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It's Nelly's World


alec vanderboom

In the dog park, I sometimes watch movies of people's childhoods. Or at least that is what I feel absolutely certain I'm seeing, projected on top of their interactions with their dogs. For when could we possibly learn to parent, except from our own parents? God knows, I have the eerie experience all too often of hearing my mother's voice coming out of my mouth--saying something I have no business saying, and something moreover that I do not want to say, but only hear when it's too late, out there weightless as vapor but able to slice nonetheless.

In fact, I've had too much experience of late learning how my words--wayward, unthinking, unintended, but once out, unrecapturable--can hurt. Even though I would do anything I possibly could to grab them back out of the ether. Once there, it is too late for anything but apology, which is like a tetanus shot well after the wound. It only works sometimes. I lay awake at nights, remorse pushing down on my chest.

The majority of dog owners, like the majority of parents, generally try to show their offspring a good time. So you bring your dog to the park, or your child to the playground, and unclip the leash. To run, play with others, chase balls, roll in horse manure (the dogs, not the children). Seeing the enjoyment--yes, dogs smile when they're happy--is an enjoyment to you, too.

That is, if that is what you were once given to experience yourself.

If not, and there are plenty of unspeakable parents out there, who didn't have to get a permit to have a baby but should have, who get busy visiting their bad news to the next generation. It's just, unfortunately, the way it works (without intervention, of course); the mechanics of parenting like the mechanics of pistons and cams.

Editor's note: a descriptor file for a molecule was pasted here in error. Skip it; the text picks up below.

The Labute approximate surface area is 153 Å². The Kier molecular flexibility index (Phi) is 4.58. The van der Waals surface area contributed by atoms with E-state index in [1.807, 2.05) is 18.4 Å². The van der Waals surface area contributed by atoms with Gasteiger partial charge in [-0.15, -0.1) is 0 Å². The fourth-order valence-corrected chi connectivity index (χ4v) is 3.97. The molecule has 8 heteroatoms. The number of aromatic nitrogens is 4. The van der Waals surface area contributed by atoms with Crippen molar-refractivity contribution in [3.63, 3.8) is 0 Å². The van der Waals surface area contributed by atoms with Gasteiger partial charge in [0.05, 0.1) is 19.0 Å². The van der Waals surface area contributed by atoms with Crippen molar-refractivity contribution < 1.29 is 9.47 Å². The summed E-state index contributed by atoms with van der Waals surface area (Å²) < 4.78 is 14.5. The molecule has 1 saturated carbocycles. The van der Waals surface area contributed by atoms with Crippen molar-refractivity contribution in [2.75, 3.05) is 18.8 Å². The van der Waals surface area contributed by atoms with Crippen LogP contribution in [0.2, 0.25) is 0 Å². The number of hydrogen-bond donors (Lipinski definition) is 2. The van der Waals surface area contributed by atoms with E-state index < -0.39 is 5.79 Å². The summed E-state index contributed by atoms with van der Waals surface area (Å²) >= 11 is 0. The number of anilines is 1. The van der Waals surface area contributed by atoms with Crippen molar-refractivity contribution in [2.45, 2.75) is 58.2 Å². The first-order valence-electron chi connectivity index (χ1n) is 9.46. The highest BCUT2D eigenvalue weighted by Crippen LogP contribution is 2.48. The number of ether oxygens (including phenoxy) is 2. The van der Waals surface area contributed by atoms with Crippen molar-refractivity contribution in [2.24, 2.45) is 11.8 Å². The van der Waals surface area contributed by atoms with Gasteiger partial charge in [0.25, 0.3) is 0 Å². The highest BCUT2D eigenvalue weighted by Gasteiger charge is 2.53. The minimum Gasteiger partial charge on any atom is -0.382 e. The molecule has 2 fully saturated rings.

I saw a horrifying movie in the park last week. Worse than that, my child saw it too. But it was a dog who had to live through it.

It started out such a happy visit. The old places the same, greening in spring; the old friends, too. Blue sky, happy Nelly, happy child. Thus happy Melissa.

And then, a scream. There is no way to mistake the sound of pain, or surprise, or anguish. If your channels are open, the way they were made at birth--a baby has an infallible truth meter for animal expression, and so does a child--then you knew what this sound was. Canine or human, you knew.

A man had his spaniel down on his back, pinning him to the ground by his neck. The dog was writhing, uncomprehending (Why has my person done this to me?), and, sickening to see, was trying with his whole body to ask the man to cease the attack. Dogs have a particularly rich vocabulary of appeasement gestures, even if most people have no idea what they are--which is one reason a park full of hundreds of loose dogs will have such a relatively small incidence of fights. Trust me, the people in a dog park will go five to one in terms of intra-species fighting to that of their charges. It was as sickening to watch this dog throwing everything he could--wagging his stump of a tail, trying to lick the hand of the man--as it would be to watch someone whisper, "Please don't . . . " before the punch. The man merely tightened his grip, pressing down on the animal's trachea. That's when the dog screamed in pain. There was no way to mistake that sound. It seemed to streak the very air with blood.